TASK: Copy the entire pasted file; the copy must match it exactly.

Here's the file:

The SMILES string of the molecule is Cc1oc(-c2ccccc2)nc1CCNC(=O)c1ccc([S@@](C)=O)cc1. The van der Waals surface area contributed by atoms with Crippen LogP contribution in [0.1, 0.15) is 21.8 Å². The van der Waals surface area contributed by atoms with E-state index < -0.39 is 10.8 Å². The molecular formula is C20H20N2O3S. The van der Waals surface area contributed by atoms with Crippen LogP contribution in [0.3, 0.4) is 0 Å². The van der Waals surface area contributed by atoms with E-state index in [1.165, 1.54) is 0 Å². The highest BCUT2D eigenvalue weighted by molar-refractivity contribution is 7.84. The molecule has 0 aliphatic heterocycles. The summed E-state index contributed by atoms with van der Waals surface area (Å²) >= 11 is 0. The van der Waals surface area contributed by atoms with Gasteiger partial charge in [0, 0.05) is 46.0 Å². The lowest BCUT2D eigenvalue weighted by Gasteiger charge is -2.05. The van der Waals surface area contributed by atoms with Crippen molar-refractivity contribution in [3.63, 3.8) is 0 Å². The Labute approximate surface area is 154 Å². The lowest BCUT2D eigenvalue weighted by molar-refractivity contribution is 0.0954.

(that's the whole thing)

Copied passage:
The SMILES string of the molecule is Cc1oc(-c2ccccc2)nc1CCNC(=O)c1ccc([S@@](C)=O)cc1. The van der Waals surface area contributed by atoms with Crippen LogP contribution in [0.1, 0.15) is 21.8 Å². The van der Waals surface area contributed by atoms with E-state index < -0.39 is 10.8 Å². The molecular formula is C20H20N2O3S. The van der Waals surface area contributed by atoms with Crippen LogP contribution in [0.3, 0.4) is 0 Å². The van der Waals surface area contributed by atoms with E-state index in [1.165, 1.54) is 0 Å². The highest BCUT2D eigenvalue weighted by molar-refractivity contribution is 7.84. The molecule has 0 aliphatic heterocycles. The summed E-state index contributed by atoms with van der Waals surface area (Å²) >= 11 is 0. The van der Waals surface area contributed by atoms with Gasteiger partial charge in [0, 0.05) is 46.0 Å². The lowest BCUT2D eigenvalue weighted by Gasteiger charge is -2.05. The van der Waals surface area contributed by atoms with Crippen molar-refractivity contribution in [3.63, 3.8) is 0 Å². The Labute approximate surface area is 154 Å². The lowest BCUT2D eigenvalue weighted by molar-refractivity contribution is 0.0954.